Finding Your Wheels' Bolt Pattern

A 12 rope pulley wheel
Les Chatfield/Flickr/CC By 2.0

When it comes to finding the proper fitment for putting aftermarket or other new wheels on your car, the bolt pattern is possibly the most important consideration, even more so than offset. There is a perfectly obvious reason for this, since “bolt pattern” refers to the number of lug holes in the wheel and the distance between them. The bolt pattern on the wheel must match the bolt pattern on the car, or the wheel will not fit! Bolt patterns come in an extremely wide variety of sizes and can be expressed in either inch measurements or millimeters.

Most retailers, both brick-and-mortar and online, will know the proper bolt pattern for your car and present you with only wheels that can fit on the car. Online shops like Tire Rack, Discount Tire Direct, and 1010 Tires will do this automatically once you give them the year, make and model of your car, so most shoppers do not always need to have this information. However, there are still many situations where one might need to know what a bolt pattern is and how to find out what yours is.

Bolt Circle Diameter

The first concept one must be familiar with to understand bolt patterns is called BCD, for Bolt Circle Diameter. If you lay one of your wheels on the ground and draw a circle that passes through the center of each of the lug holes, that is the Bolt Circle, and it only remains to measure the diameter of said circle. This is perhaps easier said than done. Because BCD values can be within as little as half a millimeter of each other, (See below) measurements must be conducted with some care.

It's easiest to measure BCD with a bolt pattern gauge, something that is sold at many auto parts stores, however, few car owners find that they need a gauge unless they are measuring multiple different wheels. You can also measure BCD by taking the wheel off and using a tape to measure the lug studs on the car's rotor. If you don't know whether the BCD is in inches or millimeters, it's best to have a tape measure that has both scales on it. Run the tape from the center of one stud to the center of the stud that lies across the wheel from the first—with a 4 or 5-bolt wheel this means the second stud over, with a 6-bolt wheel it's the third stud over.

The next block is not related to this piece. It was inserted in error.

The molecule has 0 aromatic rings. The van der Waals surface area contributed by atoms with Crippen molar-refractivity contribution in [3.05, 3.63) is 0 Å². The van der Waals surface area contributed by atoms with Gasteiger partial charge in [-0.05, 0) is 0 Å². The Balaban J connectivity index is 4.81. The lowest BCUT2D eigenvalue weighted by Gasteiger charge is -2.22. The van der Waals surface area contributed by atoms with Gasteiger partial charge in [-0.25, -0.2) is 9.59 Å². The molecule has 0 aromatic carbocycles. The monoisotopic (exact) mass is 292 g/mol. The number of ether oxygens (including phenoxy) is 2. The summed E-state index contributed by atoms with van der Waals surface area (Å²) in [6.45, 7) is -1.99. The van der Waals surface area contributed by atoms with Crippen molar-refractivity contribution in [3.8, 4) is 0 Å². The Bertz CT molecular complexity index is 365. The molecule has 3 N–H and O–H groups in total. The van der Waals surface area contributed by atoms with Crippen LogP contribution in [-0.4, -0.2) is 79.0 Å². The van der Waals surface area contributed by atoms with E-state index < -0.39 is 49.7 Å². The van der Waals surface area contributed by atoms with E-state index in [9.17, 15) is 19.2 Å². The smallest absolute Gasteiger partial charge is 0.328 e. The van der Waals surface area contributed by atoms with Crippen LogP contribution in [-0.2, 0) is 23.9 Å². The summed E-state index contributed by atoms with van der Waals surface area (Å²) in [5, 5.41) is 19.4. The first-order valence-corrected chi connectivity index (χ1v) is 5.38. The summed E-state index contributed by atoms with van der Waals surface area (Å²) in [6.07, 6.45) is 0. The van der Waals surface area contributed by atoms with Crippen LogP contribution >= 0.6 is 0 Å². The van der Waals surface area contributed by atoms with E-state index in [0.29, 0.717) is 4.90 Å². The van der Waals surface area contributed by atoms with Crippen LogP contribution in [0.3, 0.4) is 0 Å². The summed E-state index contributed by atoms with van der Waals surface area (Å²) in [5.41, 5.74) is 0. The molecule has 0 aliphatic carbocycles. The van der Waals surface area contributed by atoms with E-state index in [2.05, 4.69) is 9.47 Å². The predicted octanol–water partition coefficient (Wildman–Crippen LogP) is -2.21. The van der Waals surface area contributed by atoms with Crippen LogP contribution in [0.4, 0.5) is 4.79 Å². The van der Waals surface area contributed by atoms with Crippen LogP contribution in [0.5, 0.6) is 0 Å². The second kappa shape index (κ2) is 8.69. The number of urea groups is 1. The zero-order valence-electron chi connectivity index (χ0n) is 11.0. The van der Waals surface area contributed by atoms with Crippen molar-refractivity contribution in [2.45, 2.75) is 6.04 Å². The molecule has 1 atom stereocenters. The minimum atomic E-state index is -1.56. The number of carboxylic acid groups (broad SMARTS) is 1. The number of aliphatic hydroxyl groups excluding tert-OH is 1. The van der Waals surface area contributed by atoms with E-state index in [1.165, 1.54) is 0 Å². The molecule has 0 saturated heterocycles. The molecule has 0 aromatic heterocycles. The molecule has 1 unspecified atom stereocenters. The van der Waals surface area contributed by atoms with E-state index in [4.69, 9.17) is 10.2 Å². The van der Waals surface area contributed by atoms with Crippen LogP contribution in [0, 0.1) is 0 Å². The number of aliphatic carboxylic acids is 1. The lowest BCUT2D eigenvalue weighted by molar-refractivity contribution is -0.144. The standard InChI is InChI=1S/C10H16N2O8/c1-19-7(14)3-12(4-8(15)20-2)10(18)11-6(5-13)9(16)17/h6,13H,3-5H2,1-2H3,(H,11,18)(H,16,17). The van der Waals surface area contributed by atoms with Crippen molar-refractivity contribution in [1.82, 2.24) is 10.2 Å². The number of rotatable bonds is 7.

Once you know the BCD, the second step is simple—add the number of bolts. So if your BCD is 4.5 inches and you have 5 lug studs, the bolt pattern is 5 x 4.5”. If you have 4 bolts on a 100mm BCD, it's 4 x 100mm.

A cautionary note: The bolt patterns 5 x 4.5” and 5 x 115mm are actually within about half a millimeter of each other. (4.5” is 114.3mm) As such, it is possible to fit a 5 x 4.5” wheel on a 5 x 115mm car, but the fit will not be as correct as it might seem. Even that half a millimeter of difference means that the lug studs will not be centered in the wheel's lug holes, and when the lug nuts are torqued on, that lack of centering will bend the lug studs and cause the wheels to vibrate. If you have one of these two bolt patterns, take extra care—such as calling up a tire or wheel retailer or looking online—to ensure that you have the proper bolt pattern on both the wheels and the car!

Some Common Bolt Patterns for Various Autos

Acura 4 x 100mm 5 x 4.5"
Audi: 5 x 112mm
BMW: 5 x 120mm 4 x 100mm
Buick: 5 x 115mm
Cadillac: 5 x 115mm
Chevrolet: 4 x 100mm 5 x 4.75" 5 x 5" 6 x 5.5" 8 x 6.5"
Chrysler: 5 x 100mm 5 x 4.5" 4 x 100mm
Dodge: 4 x 100mm 4 x 4.5" 5 x 100mm 5 x 4.5"
Ford: 4 x 4.25" 5 x 4.5" 6 x 135mm 8 x 170mm
Honda: 4 x 100mm 4 x 4.5" 5 x 4.5"
Infiniti: 4 x 4.5" 5 x 4.5"
Jaguar: 5 x 4.25" 5 x 4.75"
Jeep: 5 x 4.5" 6 x 5.5"
Lexus: 5 x 4.5" 6 x 5.5"
Mazda: 4 x 100mm 5 x 4.5"
Mercedes: 5 x 112 mm
Mitsubishi: 5 x 4.5" 6 x 5.5"
Saab 5 x 110mm
Toyota: 4 x 100mm 5 x 100mm 5 x 4.5" 6 x 5.5"
Volkswagen: 4 x 100mm 5 x 100mm 5 x 112mm
Volvo: 4 x 108mm 5 x 108mm